I am stumbling, horrifically, down the stairwell of some club, in some strange part of the Lower East Side, somewhere between Double Happiness and Cherry Tavern (I know, big span, but hey – I am really fucked up okay?). There is no a/c in the club, and I am pretty sure I am slipping on sweat that is dripping from my own legs. I’ve had way too much tequila, which will make any Caucasian sweat profusely, even under climate controlled conditions, but it’s an Africa steam bath in the place and I can barely see for the stinging in my sweat-drenched eyes.
We walked everywhere all night, between multiple establishments because we have no vehicle, and we all tend to get FAR too obliterated to operate anything more complicated than a zipper or disposable lighter. So it is probably fortunate that we never tried to drive. With all that walking, comes heartburn-inducing opportunities for food. Four slices of pizza have been consumed at various places, during the various stages of the evening. At one point, I was in a grocery store buying Brooklyn Lager, stumbling drunk, so I could cram the bottles into my pockets and enter the next venue without having to shell out $8 (+ fucking tip) for every Heineken I chose to drink. I could easily put away 8 of those between ten and midnight. The clubs stayed open ‘till four + I had no job + I would regularly divide a single serving of broccoli beef into four meals.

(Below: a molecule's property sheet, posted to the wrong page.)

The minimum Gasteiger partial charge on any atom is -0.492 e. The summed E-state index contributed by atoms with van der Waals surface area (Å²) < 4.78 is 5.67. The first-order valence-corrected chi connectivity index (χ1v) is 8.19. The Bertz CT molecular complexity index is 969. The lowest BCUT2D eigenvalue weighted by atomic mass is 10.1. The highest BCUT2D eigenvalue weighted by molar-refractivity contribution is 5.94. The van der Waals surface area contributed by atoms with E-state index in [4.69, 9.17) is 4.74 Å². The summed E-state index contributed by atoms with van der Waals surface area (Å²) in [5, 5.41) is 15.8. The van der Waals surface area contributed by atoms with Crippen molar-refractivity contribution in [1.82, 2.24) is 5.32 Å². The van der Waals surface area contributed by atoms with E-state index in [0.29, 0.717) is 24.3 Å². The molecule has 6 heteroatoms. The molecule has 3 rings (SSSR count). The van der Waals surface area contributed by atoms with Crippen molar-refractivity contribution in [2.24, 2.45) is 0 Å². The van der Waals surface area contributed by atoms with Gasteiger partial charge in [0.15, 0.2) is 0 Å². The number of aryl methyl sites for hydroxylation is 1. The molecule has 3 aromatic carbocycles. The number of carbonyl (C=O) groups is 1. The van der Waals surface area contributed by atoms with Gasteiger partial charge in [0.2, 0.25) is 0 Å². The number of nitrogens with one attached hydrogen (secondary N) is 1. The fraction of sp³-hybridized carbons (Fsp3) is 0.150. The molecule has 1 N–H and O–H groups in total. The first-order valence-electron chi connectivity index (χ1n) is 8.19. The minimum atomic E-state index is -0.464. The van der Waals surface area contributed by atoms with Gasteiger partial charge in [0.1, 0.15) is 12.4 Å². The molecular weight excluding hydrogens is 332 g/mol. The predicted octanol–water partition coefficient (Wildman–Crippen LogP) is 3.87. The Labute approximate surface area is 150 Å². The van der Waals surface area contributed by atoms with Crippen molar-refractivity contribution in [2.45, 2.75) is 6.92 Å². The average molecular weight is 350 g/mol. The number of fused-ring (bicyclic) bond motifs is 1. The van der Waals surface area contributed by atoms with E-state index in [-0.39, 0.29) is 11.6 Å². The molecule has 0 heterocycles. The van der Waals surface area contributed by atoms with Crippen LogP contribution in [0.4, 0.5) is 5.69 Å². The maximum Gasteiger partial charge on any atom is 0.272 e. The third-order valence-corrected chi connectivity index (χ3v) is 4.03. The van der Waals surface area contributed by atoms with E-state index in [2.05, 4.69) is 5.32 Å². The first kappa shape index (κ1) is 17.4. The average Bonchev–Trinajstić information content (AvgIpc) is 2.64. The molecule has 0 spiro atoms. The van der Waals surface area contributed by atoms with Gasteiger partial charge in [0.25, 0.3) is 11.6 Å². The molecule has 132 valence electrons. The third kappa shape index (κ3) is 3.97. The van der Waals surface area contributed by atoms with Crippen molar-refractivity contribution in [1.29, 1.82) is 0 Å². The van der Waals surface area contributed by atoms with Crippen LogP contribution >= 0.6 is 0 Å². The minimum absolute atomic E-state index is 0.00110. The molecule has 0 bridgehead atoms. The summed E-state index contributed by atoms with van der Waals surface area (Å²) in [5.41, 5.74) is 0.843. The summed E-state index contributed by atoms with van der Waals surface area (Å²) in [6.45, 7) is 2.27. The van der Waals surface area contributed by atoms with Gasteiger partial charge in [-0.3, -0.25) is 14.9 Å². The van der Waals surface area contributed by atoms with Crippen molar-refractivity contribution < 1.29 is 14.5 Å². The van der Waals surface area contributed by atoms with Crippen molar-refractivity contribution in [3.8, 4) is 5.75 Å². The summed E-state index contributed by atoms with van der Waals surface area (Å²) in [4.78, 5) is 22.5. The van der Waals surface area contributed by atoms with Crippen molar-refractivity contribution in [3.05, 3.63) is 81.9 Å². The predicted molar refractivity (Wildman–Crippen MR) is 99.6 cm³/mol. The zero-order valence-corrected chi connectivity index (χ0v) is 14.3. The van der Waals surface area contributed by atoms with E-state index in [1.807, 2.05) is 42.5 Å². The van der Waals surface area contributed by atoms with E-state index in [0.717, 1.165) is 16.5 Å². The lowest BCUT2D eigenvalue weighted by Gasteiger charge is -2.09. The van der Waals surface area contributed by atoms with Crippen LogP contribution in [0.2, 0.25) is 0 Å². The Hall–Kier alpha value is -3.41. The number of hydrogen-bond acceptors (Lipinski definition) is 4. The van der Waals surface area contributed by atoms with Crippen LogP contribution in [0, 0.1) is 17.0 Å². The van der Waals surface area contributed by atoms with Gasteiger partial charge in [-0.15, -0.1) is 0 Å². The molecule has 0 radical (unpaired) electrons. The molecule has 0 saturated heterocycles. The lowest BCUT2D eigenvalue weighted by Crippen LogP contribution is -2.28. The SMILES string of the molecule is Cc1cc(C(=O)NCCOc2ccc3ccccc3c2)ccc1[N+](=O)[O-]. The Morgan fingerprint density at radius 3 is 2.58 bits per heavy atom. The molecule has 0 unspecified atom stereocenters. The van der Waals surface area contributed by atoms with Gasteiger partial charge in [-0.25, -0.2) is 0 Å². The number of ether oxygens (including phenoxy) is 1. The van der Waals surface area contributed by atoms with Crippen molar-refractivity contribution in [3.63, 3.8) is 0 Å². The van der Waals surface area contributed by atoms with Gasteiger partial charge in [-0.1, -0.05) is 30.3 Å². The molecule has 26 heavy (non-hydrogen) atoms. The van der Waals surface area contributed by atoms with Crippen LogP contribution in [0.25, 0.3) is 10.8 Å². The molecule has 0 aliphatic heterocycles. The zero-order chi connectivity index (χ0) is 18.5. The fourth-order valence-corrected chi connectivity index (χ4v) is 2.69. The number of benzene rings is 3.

Simple math. No way in hell I was paying that kind of cheese for a single beer.
By closing time, we’re all stupid drunk, staggering around amongst the garbage blowing around in the street, arguing with each other about pop culture, politics, or Astroturf. It is the summer of ’01, so it is hopelessly hot, even at four in the a.m. I am sweating like a whore in church, wiping my face with my t-shirt sleeve and slicking back my overgrown hair with the moisture from my forehead. More pizza or pancakes, and it is time to try and find our way back to Brooklyn.
Since the bars have been closed for a bit, cabs are a hair easier to snag. Find a decent boulevard to loiter on, trying to come off as a four-to-five somewhat coherent twenty-somethings (in the case that there were five of us, there would be extra negotiation with the cab driver to allow it, as they max out at four passengers. I have no idea how we negotiated these things. I was usually unconscious by that time). When a cab pulls up, we all just get in. No sense in telling the cab driver that you want to go to Brooklyn first. Half the time, they won’t even answer that question as they speed away, denying you another air-conditioned coach-ride back to King’s County. Assholes.